In 2009, Utah built out a private cloud as part of its data center consolidation and then connected the on-premises infrastructure to public cloud resources in a hybrid model. A decade later, the state is still finding success with the hybrid cloud, utilizing a more varied mix of resources than ever to optimize IT workloads.
“Obviously, the strength of the platforms and the diversity that’s available to us from providers has grown tremendously,” says David Fletcher, Utah’s CTO. “With the advancements that have been made in AWS, Azure and Google Cloud, we’re evolving to what would be more appropriately called multicloud, as opposed to just hybrid cloud.”
States are increasingly adopting a hybrid model to take advantage of the benefits of the cloud without abandoning data centers entirely. In doing so, they experiment with the right mix of resources on-premises and in the cloud, following the requirements of specific programs and applications to determine the appropriate source of computing power. Even local governments are discovering advantages in hybrid cloud.
“We see a trend toward states realizing the idea of maintaining and owning a data center for all IT needs doesn’t make as much sense as it used to,” says Amy Hille Glasscock, a senior policy analyst for the National Association of State Chief Information Officers.
“There are times when it make sense to have things on-premises, and there are times when it makes more sense to have things in the public cloud,” adds Meredith Ward, also a senior policy analyst for NASCIO. “Several years ago, many states were adopting cloud-first policies. Now, they’re more often taking cloud-smart policies. It’s about going to the cloud when appropriate — looking at whether public cloud is best for each situation, or if on-premises is better.”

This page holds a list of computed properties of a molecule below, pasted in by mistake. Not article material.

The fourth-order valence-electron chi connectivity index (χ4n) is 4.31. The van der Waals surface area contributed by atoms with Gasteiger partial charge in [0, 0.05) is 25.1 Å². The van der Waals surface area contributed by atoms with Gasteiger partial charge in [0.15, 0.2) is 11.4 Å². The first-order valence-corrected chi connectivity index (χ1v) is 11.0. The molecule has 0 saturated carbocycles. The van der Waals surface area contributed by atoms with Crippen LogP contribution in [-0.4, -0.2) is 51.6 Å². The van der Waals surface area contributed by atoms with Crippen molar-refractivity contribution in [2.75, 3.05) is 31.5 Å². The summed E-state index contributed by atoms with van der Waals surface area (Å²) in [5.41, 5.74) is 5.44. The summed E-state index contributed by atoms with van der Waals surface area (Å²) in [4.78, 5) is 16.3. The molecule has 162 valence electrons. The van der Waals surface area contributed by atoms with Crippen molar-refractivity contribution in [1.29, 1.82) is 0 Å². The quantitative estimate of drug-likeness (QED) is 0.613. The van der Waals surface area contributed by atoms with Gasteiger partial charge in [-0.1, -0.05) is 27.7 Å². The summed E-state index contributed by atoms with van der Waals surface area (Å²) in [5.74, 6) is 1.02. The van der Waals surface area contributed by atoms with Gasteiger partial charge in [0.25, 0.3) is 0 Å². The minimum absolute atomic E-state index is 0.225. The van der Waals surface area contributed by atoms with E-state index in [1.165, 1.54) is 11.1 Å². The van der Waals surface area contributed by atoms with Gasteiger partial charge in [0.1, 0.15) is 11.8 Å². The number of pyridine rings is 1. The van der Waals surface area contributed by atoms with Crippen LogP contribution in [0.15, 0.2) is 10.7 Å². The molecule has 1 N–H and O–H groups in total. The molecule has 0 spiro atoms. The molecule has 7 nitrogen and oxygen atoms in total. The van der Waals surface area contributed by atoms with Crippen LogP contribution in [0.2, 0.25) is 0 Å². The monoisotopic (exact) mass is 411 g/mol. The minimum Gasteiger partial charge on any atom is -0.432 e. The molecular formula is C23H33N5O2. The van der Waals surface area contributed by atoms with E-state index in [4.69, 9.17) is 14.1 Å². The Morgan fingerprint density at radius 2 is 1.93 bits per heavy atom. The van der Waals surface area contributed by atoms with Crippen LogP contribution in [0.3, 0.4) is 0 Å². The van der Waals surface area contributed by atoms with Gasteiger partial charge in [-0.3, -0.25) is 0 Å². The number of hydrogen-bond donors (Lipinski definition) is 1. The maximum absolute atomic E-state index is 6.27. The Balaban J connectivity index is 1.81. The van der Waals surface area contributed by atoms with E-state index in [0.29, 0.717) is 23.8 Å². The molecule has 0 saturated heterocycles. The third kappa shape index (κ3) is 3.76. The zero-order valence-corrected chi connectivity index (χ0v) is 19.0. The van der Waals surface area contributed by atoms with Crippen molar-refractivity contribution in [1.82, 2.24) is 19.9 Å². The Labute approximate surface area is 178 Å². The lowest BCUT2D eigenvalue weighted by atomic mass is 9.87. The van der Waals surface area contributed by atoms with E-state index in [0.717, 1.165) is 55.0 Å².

Utah Finds the Right Mix of Cloud and On-Premises
Spreading workloads across multiple public cloud providers presents some challenges around integration, says Michael Hussey, Utah’s CIO. But, Hussey adds, the state is often able to achieve better cost and performance by placing a particular workload in one cloud environment rather than another.
“There may be things that work really well in a particular environment,” Hussey says. “We decided we were going with Google products — Gmail, Google Drive, Google Docs. But our state application for the Utah Department of Alcoholic Beverage Control was written for Microsoft, so it made sense to transition it to Azure as opposed to rewriting it all and moving it to Google.”
Sometimes, Hussey explains, the demands of a particular application make the hybrid cloud model an obvious fit. He points to police body camera footage, which requires an on-premises component, although the cloud ultimately stores and processes the video data. “Just because of the sheer volume of the data we’re pushing to the cloud, we have staging servers on-premises,” Hussey says. “We take the police video, stage it locally and then the on-premises infrastructure pushes it to the cloud when there’s availability.”